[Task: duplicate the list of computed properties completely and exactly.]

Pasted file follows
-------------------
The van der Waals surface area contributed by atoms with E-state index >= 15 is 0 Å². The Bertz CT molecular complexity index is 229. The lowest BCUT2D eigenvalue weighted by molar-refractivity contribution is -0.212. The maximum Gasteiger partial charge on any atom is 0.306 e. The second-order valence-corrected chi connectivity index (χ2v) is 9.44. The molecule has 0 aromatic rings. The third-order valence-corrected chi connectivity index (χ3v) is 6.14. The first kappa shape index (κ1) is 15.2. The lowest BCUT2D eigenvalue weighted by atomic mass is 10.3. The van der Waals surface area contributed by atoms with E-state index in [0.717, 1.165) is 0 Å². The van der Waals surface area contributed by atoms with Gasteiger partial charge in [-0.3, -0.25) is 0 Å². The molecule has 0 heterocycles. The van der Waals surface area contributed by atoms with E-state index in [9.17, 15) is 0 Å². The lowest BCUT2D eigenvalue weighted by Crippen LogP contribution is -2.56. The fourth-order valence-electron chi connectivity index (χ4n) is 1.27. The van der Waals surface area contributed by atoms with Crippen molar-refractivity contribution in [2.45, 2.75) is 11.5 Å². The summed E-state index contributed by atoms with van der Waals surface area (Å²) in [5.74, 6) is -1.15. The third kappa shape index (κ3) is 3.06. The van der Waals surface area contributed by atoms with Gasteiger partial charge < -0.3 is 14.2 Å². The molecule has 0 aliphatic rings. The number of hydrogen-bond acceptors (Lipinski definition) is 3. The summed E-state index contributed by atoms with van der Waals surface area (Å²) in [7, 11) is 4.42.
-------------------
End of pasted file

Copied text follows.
The van der Waals surface area contributed by atoms with E-state index >= 15 is 0 Å². The Bertz CT molecular complexity index is 229. The lowest BCUT2D eigenvalue weighted by molar-refractivity contribution is -0.212. The maximum Gasteiger partial charge on any atom is 0.306 e. The second-order valence-corrected chi connectivity index (χ2v) is 9.44. The molecule has 0 aromatic rings. The third-order valence-corrected chi connectivity index (χ3v) is 6.14. The first kappa shape index (κ1) is 15.2. The lowest BCUT2D eigenvalue weighted by atomic mass is 10.3. The van der Waals surface area contributed by atoms with E-state index in [0.717, 1.165) is 0 Å². The van der Waals surface area contributed by atoms with Gasteiger partial charge in [-0.3, -0.25) is 0 Å². The molecule has 0 heterocycles. The van der Waals surface area contributed by atoms with E-state index in [9.17, 15) is 0 Å². The lowest BCUT2D eigenvalue weighted by Crippen LogP contribution is -2.56. The fourth-order valence-electron chi connectivity index (χ4n) is 1.27. The van der Waals surface area contributed by atoms with Crippen molar-refractivity contribution in [2.45, 2.75) is 11.5 Å². The summed E-state index contributed by atoms with van der Waals surface area (Å²) in [5.74, 6) is -1.15. The third kappa shape index (κ3) is 3.06. The van der Waals surface area contributed by atoms with Gasteiger partial charge < -0.3 is 14.2 Å². The molecule has 0 aliphatic rings. The number of hydrogen-bond acceptors (Lipinski definition) is 3. The summed E-state index contributed by atoms with van der Waals surface area (Å²) in [7, 11) is 4.42.